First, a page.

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A Study in Cerise

A photo essay by Lindsey Ross


Farming in Anderson Valley began in the 1850’s and the first grapevines followed soon after. Our story here is a new one. Having admired Cerise vineyard for many years we were fortunate to own and farm the vineyard, starting in 2016. It is a special and incredibly beautiful property but remote and hard to share in person. One of the ways we’ve chosen to tell the story of Cerise is through other creative lenses: quite literally in this case through the mammoth plate photography of Lindsey Ross. Lindsey spent a week at the property during harvest 2016 and these are her impressions of the vineyard.

Large old oak tree in front of rows of vineyards.

Arrival at Cerise. Oaks dominate the hillsides between vineyard blocks. The clean air creates a silvery fairy moss that hangs from tree branches and will turn an otherworldly bright green in winter. Manzanita and amorphous boulders fill dells and gullies or dot the long, golden, grass-covered slopes. There is a real sense of the wild here.

An old oak tree with moss hanging from its branches.

There are woodsy corridors that attracted the most beautiful light and caught my attention frequently. I dubbed them Narnia on account of their almost magical property. I heard mysterious noises coming from these places but never saw more than moving foliage and rustling grass. The quiet of Cerise makes one’s senses extra keen when it comes to unidentified sound and movement.

A dirt trail leading to a creek with trees and ferns surrounding it.

There are no animals in these landscapes, at least few you can see. The process is lengthy and not suited to capturing movement so the creatures that abound at Cerise and rule this fantastic landscape are best imagined by the viewer.

An old oak tree covered in moss, growing at an angle.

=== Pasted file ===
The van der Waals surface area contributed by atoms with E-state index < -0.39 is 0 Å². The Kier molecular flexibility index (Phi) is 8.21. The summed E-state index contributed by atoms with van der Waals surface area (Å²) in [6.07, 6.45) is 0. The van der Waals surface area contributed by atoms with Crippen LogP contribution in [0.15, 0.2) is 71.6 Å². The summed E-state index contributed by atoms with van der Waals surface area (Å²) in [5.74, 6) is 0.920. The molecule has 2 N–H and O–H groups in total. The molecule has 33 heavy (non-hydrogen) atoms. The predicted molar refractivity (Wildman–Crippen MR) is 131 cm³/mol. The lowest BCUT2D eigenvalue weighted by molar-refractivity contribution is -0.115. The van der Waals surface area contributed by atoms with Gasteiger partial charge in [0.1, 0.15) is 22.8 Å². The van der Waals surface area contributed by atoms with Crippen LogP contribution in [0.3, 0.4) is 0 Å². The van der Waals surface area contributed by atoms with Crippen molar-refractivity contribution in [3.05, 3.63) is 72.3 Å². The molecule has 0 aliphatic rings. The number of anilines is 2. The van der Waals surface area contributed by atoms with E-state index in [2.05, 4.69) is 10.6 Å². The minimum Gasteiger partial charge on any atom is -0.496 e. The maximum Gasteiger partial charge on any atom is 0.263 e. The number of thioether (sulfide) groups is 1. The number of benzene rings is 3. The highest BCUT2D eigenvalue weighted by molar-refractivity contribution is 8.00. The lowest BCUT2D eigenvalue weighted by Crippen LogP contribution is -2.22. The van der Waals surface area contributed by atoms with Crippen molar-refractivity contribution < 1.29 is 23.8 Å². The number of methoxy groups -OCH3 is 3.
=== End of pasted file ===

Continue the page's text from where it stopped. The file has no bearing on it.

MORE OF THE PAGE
What kinds of creatures live here? Bobcat, coyote and mountain lion all left their mark. Deer, rattlesnakes, wild turkeys, owls and other birds of prey were observed almost daily, often when the sun was going down around the numerous springs throughout the vineyard.

An old shed sitting amongst dry grass and an oak tree.

A favorite moment was a morning encounter with a mother wild pig and her litter of 15 piglets. They crossed the road in front of me but the runt lagged behind, then stood in front of my truck, snorting and protesting. Precocious and aggressive beyond his size.

A burn pile sits in a clearing surrounded by trees.

The physical nature of this work meant that it took almost a day to create each one of these plates. Measuring 20 by 24 inches and with the image resting on fragile glass, it often took many attempts to capture the right light and moment. Positioning the immense camera along bumpy roads and steep hillsides was challenging yet allowed me to actually step into the web of the property.

A pile of old wooden vineyard stakes.

I came here expecting to be an observer. Armed with the medium of wet plate collodion photography – a process which in the 19th century set itself apart from other artistic mediums by way of its veracity and inherent ties to the physical world – I believed that I could observe my subject matter objectively. However, the slow pace of the medium and that of the vineyard formed a bond. It would sync with me and I with it.

Sepia photo focusing on the full blooms of lilies.

Lindsey Ross works with a mammoth plate camera. This almost civil war era camera is cumbersome - weighing 200 lbs and 5’4” in length – and requires its own darkroom to be constructed on site. This is no mean feat. Images are created directly onto 20”x24” glass plates requiring arcane knowledge of by-gone photography. Find her at

We expect to release our first wines from Cerise Vineyard with the 2016 vintage.
Available to members of our mailing list.